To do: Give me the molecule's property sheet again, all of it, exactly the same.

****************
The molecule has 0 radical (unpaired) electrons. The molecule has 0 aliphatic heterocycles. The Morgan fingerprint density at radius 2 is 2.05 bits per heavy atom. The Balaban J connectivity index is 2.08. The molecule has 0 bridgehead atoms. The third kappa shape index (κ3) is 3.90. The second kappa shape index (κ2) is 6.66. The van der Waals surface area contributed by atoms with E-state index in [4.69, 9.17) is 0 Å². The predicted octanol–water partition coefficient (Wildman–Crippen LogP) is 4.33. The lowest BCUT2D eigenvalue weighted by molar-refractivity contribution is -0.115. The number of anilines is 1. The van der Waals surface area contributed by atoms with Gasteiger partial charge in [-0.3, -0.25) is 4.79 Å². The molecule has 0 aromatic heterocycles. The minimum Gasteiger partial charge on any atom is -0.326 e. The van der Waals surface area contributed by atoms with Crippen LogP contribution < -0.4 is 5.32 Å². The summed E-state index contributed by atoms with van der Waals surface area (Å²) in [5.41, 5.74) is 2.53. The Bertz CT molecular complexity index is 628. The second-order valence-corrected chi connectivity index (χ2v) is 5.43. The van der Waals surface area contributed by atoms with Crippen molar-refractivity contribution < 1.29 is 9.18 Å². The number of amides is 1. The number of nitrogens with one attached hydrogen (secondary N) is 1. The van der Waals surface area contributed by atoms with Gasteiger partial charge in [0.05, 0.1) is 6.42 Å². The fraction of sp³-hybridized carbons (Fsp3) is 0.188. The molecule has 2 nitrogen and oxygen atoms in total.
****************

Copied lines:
The molecule has 0 radical (unpaired) electrons. The molecule has 0 aliphatic heterocycles. The Morgan fingerprint density at radius 2 is 2.05 bits per heavy atom. The Balaban J connectivity index is 2.08. The molecule has 0 bridgehead atoms. The third kappa shape index (κ3) is 3.90. The second kappa shape index (κ2) is 6.66. The van der Waals surface area contributed by atoms with E-state index in [4.69, 9.17) is 0 Å². The predicted octanol–water partition coefficient (Wildman–Crippen LogP) is 4.33. The lowest BCUT2D eigenvalue weighted by molar-refractivity contribution is -0.115. The number of anilines is 1. The van der Waals surface area contributed by atoms with Gasteiger partial charge in [-0.3, -0.25) is 4.79 Å². The molecule has 0 aromatic heterocycles. The minimum Gasteiger partial charge on any atom is -0.326 e. The van der Waals surface area contributed by atoms with Crippen LogP contribution < -0.4 is 5.32 Å². The summed E-state index contributed by atoms with van der Waals surface area (Å²) in [5.41, 5.74) is 2.53. The Bertz CT molecular complexity index is 628. The second-order valence-corrected chi connectivity index (χ2v) is 5.43. The van der Waals surface area contributed by atoms with Crippen molar-refractivity contribution < 1.29 is 9.18 Å². The number of amides is 1. The number of nitrogens with one attached hydrogen (secondary N) is 1. The van der Waals surface area contributed by atoms with Gasteiger partial charge in [0.05, 0.1) is 6.42 Å². The fraction of sp³-hybridized carbons (Fsp3) is 0.188. The molecule has 2 nitrogen and oxygen atoms in total.